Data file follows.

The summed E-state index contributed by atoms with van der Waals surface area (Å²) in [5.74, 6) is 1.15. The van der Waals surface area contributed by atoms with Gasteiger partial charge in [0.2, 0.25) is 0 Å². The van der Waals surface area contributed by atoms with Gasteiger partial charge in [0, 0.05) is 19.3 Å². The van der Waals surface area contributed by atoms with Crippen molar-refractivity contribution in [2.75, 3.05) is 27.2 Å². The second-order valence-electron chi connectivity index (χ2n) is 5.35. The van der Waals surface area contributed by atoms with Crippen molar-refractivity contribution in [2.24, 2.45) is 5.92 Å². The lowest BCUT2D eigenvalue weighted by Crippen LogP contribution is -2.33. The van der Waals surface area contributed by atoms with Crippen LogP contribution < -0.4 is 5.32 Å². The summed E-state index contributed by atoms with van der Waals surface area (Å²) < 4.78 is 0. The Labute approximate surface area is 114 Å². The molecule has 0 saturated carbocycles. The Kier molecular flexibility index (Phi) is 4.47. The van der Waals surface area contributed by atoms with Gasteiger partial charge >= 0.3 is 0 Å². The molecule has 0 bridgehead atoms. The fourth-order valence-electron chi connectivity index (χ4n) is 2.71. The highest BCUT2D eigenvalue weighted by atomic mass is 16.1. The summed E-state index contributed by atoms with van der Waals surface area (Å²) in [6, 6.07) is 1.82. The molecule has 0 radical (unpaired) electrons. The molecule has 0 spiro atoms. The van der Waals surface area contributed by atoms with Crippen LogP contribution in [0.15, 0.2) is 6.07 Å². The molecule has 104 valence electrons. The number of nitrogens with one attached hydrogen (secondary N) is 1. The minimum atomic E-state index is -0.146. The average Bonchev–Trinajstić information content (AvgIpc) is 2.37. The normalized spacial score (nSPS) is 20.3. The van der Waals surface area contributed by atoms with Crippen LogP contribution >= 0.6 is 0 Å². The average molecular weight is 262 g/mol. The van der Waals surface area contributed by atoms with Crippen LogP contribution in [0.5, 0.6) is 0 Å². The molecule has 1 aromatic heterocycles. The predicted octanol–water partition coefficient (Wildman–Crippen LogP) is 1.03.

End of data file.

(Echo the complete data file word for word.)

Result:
The summed E-state index contributed by atoms with van der Waals surface area (Å²) in [5.74, 6) is 1.15. The van der Waals surface area contributed by atoms with Gasteiger partial charge in [0.2, 0.25) is 0 Å². The van der Waals surface area contributed by atoms with Gasteiger partial charge in [0, 0.05) is 19.3 Å². The van der Waals surface area contributed by atoms with Crippen molar-refractivity contribution in [2.75, 3.05) is 27.2 Å². The second-order valence-electron chi connectivity index (χ2n) is 5.35. The van der Waals surface area contributed by atoms with Crippen molar-refractivity contribution in [2.24, 2.45) is 5.92 Å². The lowest BCUT2D eigenvalue weighted by Crippen LogP contribution is -2.33. The van der Waals surface area contributed by atoms with Crippen LogP contribution < -0.4 is 5.32 Å². The summed E-state index contributed by atoms with van der Waals surface area (Å²) < 4.78 is 0. The Labute approximate surface area is 114 Å². The molecule has 0 saturated carbocycles. The Kier molecular flexibility index (Phi) is 4.47. The van der Waals surface area contributed by atoms with Gasteiger partial charge >= 0.3 is 0 Å². The molecule has 0 bridgehead atoms. The fourth-order valence-electron chi connectivity index (χ4n) is 2.71. The highest BCUT2D eigenvalue weighted by atomic mass is 16.1. The summed E-state index contributed by atoms with van der Waals surface area (Å²) in [6, 6.07) is 1.82. The molecule has 0 radical (unpaired) electrons. The molecule has 0 spiro atoms. The van der Waals surface area contributed by atoms with Crippen LogP contribution in [0.15, 0.2) is 6.07 Å². The molecule has 104 valence electrons. The number of nitrogens with one attached hydrogen (secondary N) is 1. The minimum atomic E-state index is -0.146. The average Bonchev–Trinajstić information content (AvgIpc) is 2.37. The normalized spacial score (nSPS) is 20.3. The van der Waals surface area contributed by atoms with Crippen LogP contribution >= 0.6 is 0 Å². The average molecular weight is 262 g/mol. The van der Waals surface area contributed by atoms with Crippen LogP contribution in [0.5, 0.6) is 0 Å². The molecule has 1 aromatic heterocycles. The predicted octanol–water partition coefficient (Wildman–Crippen LogP) is 1.03.